Ancient boxes and cups, made from silver and gold, were much too valuable
for common use. Metal did not become a common packaging material until other
metals, stronger alloys, thinner gauges and coatings were eventually
One of the "new metals' that allowed metal to be used in packaging was
tin. Tin is a corrosion-resistant metal, and ounce-for-ounce, its value is
comparable to silver. However, tin can be "plated" in very thin
layers over cheaper metals, and this process made it economical for
The process of tin plating was discovered in Bohemia in 1200 A.D., and cans
of iron coated with tin were known in Bavaria as early as the 14th century.
However, the plating process was a closely guarded secret until the 1600s.
Thanks to the Duke of Saxony, who stole the technique, it progressed across
Europe to France and the United Kingdom by the early 19th century. After
William Underwood transferred the process to the United States via Boston,
steel replaced iron, which improved both output and quality. The term 'tin
can' referred to a tin-plated iron or steel can and was considered a cheap
item. Tin foil also was made long before aluminum foil. Today many still
refer to metal cans as 'tin cans' and aluminum foil as 'tin foil', a
carryover from times well past.
In 1764, London tobacconists began selling snuff in metal canisters,
another type of today's "rigid packaging." But no one was willing
to use metal for food since it was considered poisonous.
The safe preservation of foods in metal containers was finally realized in
France in the early 1800s. In 1809, General Napoleon Bonaparte offered
12,000 francs to anyone who could preserve food for his army. Nicholas
Appert, a Parisian chef and confectioner, found that food sealed in tin
containers and sterilized by boiling could be preserved for long periods. A
year later (1810), Peter Durand of Britain received a patent for tinplate
after devising the sealed cylindrical can.
Since food was now safe within metal packaging, other products were made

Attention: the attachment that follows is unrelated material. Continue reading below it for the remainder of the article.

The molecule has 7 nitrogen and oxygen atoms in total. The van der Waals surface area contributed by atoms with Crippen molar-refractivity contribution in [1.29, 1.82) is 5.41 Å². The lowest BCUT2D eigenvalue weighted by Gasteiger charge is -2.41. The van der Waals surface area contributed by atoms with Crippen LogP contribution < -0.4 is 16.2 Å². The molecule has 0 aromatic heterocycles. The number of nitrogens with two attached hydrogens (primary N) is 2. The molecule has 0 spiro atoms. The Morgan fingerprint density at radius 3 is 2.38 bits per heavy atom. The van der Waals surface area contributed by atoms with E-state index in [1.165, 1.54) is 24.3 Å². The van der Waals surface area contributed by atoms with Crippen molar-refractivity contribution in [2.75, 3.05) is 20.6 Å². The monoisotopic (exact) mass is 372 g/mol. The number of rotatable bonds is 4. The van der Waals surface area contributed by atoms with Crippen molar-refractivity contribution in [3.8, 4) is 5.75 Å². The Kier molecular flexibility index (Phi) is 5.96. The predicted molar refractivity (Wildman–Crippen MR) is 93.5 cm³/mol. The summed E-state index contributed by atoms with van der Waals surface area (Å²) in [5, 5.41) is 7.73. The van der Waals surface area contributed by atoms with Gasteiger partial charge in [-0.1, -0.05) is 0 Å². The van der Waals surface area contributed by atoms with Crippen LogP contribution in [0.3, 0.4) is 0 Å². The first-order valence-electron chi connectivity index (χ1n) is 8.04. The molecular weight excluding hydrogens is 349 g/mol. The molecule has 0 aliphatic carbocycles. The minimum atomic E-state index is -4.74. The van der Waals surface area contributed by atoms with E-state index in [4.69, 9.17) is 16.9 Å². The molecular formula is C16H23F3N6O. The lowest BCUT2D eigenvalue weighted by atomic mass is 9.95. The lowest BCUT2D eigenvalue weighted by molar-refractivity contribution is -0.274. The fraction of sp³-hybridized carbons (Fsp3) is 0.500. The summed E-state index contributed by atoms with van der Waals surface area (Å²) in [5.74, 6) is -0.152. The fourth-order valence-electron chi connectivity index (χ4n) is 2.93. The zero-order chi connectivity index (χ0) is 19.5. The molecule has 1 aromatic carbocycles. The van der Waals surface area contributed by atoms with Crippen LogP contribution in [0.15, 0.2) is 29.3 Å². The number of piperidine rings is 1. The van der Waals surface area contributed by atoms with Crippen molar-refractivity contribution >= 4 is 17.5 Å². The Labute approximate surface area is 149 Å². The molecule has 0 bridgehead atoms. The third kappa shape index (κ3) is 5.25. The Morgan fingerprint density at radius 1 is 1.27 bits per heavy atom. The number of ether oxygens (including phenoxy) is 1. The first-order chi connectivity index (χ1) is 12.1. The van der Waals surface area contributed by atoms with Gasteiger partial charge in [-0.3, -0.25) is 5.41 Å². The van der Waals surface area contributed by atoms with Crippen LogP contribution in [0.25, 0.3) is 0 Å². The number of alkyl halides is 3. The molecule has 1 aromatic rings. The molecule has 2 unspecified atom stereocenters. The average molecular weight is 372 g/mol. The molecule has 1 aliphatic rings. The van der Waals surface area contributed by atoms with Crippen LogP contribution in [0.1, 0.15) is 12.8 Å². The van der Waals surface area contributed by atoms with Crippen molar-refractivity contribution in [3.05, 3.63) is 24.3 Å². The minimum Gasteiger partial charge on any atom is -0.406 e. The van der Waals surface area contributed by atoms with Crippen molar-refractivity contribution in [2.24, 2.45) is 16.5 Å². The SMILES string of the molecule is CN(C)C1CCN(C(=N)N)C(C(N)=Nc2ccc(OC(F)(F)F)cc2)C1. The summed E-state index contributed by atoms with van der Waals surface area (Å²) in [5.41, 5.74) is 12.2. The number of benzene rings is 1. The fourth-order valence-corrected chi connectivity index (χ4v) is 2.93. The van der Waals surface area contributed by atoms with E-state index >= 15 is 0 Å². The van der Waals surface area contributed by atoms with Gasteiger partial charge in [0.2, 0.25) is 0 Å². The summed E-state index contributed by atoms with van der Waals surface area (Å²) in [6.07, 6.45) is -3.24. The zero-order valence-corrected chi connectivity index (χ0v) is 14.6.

available in metal boxes. In the 1830s, cookies and matches were sold in
tins and by 1866 the first printed metal boxes were made in the United
States for cakes of Dr. Lyon's tooth powder.
The first cans produced were lead-soldered by hand, leaving a 1 1/2-inch
hole in the top to force in the food. A patch was then soldered in place but
a small air hole remained during the cooking process. Another small drop of
solder then closed the air hole. At this rate, only 60 cans per day could be
In 1868, interior enamels for cans were developed, but double seam closures
using a sealing compound were not available until 1888.
Aluminum particles were first extracted from bauxite ore in 1825 at the
high price of $545 per pound. When the development of better processes began
in 1852, the prices steadily declined until 1942, when the price of a pound
of aluminum was $14. Although commercial foils entered the market in 1910,
the first aluminum foil containers were designed in the early 1950s while
the aluminum can appeared in 1959.
The invention of cans also required the invention of the can opener!
Initially, a hammer and chisel was the only method of opening cans. Then in
1866, the keywind metal tear-strip was developed. Nine years later (1875),
the can opener was invented. Further developments modernized the mechanism
and added electricity, but the can opener has remained, for more than 100
years, the most efficient method of retrieving the contents of a can. In the
1950s, the pop top/tear tab can lid appeared and now tear tapes that open
and reseal are popular.
Collapsible, soft metal tubes, today known as "flexible packaging,"
were first used for artists paints in 1841. Toothpaste was invented in the
1890s and started to appear in collapsible metal tubes. But food products
really did not make use of this packaging form until the 1960s. Later,
aluminum was changed to plastic for such food items as sandwich pastes, cake
icings and pudding toppings.